Your small group is only as deep/good as the least vulnerable member in it.
This is not a black-and-white statement. I think about the current group of high school guys that I lead. Some are verbal processors. It’s easy for them to get to verbal vulnerability because they are constantly talking. For those who are internal processors, saying a few words is a big deal. When the internal processors share, it usually has a lot of weight to it.
Vulnerability looks different for each person, but it’s a greenhouse for a small group. When people know they are safe and trusted, it can be powerful.
If your group stays superficial, then it may be a great social gathering, but things change when people get real and honest. It becomes a safe place. A group then becomes an authentic community in a new way.
How do you lead your group to vulnerability? It takes time and relationship. It also takes sharing your heart as a leader and trusting that. Now, you must wisely consider boundaries for how much you share. I might share things with my adult group that would not be appropriate for my high schoolers.
If you are leading teenagers now, don’t be shocked that the Snapchat generation has trouble being vulnerable. It takes time to learn how to have community. Model the way and build relationships that lead to trust. One of the principles I share in my new book is this—time + truth = influence.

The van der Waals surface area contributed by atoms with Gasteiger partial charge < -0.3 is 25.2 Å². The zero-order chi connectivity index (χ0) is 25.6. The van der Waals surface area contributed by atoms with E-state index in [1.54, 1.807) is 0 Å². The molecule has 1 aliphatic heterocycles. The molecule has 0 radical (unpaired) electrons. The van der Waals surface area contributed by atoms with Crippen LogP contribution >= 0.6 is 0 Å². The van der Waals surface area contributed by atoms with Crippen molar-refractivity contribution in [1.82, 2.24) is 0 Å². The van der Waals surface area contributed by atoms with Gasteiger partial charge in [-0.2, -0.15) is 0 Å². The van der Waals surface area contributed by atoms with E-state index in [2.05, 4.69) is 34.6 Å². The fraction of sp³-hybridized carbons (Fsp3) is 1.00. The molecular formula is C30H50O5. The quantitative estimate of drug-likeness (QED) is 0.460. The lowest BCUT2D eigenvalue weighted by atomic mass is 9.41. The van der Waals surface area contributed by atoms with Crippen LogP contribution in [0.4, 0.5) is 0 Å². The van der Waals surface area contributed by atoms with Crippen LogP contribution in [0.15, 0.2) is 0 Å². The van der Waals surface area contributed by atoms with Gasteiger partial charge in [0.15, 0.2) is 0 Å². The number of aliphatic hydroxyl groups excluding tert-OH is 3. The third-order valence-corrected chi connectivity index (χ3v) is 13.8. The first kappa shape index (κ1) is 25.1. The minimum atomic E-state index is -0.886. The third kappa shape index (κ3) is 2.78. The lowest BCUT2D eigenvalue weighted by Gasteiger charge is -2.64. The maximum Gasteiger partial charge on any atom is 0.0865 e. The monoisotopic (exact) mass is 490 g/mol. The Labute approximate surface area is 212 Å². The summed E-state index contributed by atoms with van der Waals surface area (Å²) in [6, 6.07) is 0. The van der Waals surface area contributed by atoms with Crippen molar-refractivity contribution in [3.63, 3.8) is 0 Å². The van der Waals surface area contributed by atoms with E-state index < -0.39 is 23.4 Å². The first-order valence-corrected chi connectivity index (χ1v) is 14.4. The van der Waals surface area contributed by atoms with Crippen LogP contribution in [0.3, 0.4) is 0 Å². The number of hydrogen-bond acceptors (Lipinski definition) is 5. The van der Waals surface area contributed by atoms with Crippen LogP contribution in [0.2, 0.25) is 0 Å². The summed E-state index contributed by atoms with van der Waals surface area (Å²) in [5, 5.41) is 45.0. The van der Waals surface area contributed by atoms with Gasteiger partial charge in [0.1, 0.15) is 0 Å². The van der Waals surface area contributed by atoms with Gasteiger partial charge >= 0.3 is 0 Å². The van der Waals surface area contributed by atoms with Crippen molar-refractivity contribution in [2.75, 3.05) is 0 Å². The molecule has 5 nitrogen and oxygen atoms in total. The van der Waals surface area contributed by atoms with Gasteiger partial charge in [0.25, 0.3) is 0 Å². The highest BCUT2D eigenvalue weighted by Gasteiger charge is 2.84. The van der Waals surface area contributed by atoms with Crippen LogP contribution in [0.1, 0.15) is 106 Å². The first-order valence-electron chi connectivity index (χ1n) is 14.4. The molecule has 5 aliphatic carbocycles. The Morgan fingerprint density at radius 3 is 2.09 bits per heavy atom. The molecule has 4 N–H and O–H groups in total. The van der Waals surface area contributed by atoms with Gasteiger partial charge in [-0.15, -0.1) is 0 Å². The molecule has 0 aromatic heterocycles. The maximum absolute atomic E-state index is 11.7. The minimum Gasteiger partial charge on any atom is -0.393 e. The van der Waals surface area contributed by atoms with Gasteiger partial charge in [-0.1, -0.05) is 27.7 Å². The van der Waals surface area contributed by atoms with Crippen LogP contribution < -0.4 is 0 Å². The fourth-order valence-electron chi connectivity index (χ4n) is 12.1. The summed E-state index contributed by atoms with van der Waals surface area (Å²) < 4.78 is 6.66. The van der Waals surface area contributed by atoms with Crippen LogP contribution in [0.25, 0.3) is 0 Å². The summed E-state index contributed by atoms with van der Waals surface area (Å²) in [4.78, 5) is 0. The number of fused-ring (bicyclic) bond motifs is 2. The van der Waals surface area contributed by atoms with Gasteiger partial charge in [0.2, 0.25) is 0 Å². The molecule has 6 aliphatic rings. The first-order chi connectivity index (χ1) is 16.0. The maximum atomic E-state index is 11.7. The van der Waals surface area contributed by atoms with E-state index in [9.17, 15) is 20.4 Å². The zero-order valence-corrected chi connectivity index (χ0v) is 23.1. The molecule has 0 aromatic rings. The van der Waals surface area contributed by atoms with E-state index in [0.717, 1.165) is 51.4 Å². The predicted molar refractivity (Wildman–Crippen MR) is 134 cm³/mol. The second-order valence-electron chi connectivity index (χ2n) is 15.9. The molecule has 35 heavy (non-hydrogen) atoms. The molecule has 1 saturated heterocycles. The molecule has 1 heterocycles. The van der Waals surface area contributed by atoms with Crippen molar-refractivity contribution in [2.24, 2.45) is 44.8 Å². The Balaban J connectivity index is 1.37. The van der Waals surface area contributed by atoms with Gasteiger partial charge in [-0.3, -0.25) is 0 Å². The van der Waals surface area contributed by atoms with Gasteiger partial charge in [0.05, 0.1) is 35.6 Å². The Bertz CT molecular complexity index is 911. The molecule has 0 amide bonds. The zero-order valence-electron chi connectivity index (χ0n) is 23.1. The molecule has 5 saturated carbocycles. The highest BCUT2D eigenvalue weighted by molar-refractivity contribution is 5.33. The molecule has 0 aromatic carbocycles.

Don’t expect your group to be vulnerable if you are not willing to do so yourself.
This principle is key to the lifespan of a group. As I think of my 20+ years of leading teenagers, I recall moments when a student shared something and it changed the trajectory of a group. I also recall hoping and praying students would share something, but they chose not to. I clearly remember sharing something personal with a group and how if affected the group at that time.
And don’t forget, that is trusted information. Unless a student is hurting himself or someone else, you need to guard that information. If someone shares something vulnerable with you, and you tell others, it might sever that communication. If someone shares something, be sure to follow up and thank him for sharing. Let them know you are with them.
Vulnerability can very well be the on-ramp to a new level of authentic community for your small group. As you pray for and lead your group, take time to ask God to help your students find the wisdom in being vulnerable.